## [SI-LIST] Re: Reverse Pulse Technique method?

• To: <si-list@xxxxxxxxxxxxx>
• Date: Mon, 20 Aug 2007 08:38:51 -0700

```In addition to this very instructive mail: very similar to Reverse Pulse
Technique is the work of Brian Casper at al. on Peak Distortion
Analysis.
However, the latter considers sampled response built from the input or
cross-talk channel bit stream. However, this approach is assumed
aperiodic. Arranging the input current steps properly in time and
alternating their signs, one can theoretically make the voltage drop
dense in time. In practice, they probably can't and therefore the total
voltage over/undershoot is limiter.
The term "reverse pulse techniques" follows straight from the fact that
the voltage is expressed by a convolution integral (on tau), where there
is a product of the 'input' current excitation (I(tau)) on the impedance
response reversed Z(t - tau): V(t) =3D INT[from -inf to t] on
(Z(t-tau)*I(tau)*d_tau)

=20
-----Original Message-----
Msg: #1 in digest
Date: Sat, 18 Aug 2007 09:51:50 -0400
From: istvan novak <Istvan.Novak@xxxxxxx>
Subject: [SI-LIST] Re: Reverse Pulse Technique method?

Hi Pras,

The authors of the paper may be out of town, so let me give you a quick=20
summary until they chime in:

The Reverse Pulse Technique is based on the same powerful method that is

used in high-speed passive channel simulations to get the worst-case eye

in one pass, without simulating billions of bit transitions in the time=20
domain.  The method makes use of the fact that the Impulse Response or=20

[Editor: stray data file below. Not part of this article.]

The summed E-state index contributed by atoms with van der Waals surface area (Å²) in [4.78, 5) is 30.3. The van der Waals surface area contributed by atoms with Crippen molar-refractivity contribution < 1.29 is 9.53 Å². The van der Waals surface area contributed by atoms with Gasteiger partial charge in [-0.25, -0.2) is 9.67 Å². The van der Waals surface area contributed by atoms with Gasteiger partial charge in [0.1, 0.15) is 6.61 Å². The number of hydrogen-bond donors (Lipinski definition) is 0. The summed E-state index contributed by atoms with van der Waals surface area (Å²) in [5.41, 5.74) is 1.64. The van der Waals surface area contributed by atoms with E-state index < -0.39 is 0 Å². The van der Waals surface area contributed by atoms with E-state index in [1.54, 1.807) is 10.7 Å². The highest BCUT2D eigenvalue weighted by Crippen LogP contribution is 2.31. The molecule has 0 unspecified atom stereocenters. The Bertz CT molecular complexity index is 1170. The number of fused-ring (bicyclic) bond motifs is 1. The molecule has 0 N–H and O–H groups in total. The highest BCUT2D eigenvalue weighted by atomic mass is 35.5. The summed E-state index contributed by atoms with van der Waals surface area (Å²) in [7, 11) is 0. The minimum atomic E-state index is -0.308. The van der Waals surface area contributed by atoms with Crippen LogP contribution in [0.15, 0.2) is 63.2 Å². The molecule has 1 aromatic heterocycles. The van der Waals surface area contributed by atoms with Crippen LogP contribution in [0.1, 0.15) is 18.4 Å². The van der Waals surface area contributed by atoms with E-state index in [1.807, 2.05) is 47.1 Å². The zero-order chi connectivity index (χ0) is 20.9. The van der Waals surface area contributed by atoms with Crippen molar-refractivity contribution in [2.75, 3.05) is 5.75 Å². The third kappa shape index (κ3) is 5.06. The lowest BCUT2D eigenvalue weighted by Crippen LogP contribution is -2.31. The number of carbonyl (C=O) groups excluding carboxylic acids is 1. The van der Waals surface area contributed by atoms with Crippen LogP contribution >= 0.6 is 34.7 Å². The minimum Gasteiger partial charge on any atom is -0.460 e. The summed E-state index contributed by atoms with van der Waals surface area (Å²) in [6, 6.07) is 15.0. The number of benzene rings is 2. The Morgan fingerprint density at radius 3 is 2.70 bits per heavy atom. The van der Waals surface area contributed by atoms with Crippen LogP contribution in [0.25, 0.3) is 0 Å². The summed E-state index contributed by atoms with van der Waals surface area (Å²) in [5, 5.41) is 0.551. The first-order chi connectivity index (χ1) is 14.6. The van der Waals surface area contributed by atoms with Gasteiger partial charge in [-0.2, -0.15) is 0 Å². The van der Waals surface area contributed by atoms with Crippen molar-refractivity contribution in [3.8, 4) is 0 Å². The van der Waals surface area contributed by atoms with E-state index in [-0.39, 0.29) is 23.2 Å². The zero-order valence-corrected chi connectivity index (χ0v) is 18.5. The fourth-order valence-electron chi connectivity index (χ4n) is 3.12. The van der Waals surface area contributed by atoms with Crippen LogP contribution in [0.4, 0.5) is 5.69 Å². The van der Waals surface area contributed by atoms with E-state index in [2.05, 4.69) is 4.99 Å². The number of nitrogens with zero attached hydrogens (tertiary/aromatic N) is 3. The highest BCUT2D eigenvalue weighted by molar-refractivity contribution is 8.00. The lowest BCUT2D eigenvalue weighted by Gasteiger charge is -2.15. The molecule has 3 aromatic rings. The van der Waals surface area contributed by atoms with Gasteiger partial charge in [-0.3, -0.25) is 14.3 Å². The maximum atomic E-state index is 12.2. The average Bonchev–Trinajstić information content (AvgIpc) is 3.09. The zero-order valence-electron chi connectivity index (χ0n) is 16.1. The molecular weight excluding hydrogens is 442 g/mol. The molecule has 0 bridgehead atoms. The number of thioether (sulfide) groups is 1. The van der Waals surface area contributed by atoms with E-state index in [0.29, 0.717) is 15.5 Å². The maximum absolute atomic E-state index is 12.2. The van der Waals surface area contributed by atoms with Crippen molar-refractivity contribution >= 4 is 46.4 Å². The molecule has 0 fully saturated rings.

the Step Response contains all information that you possibly ever need=20
about the linear system.  You excite the PDN impedance with the=20
specified fastest step current, record the step response, and process=20
it.  The processing: you start backward (hence the name reverse) from=20
the DC solution, and record sequentially the voltages and times of=20
maxima and minima until you arrive to the time of excitation.  If you=20
excite the actual PDN with alternating step-up and step-down current=20
steps at the relative times when the step response showed the maxima and

minima (in reverse order), you are guaranteed to get the worst case=20
one-sided transient noise.  You dont even need to do the time-domain=20
simulation with the worst-case excitation pattern: the transient part is

the difference of the sum of maxima and sum of minima in the step=20
response.  A further advantage of the method is that you can get the=20
step response by simulating or measuring the impedance-versus-frequency=20
curve and do the transformation into step response.

Hope this helps.

Istvan Novak
SUN Microsystems

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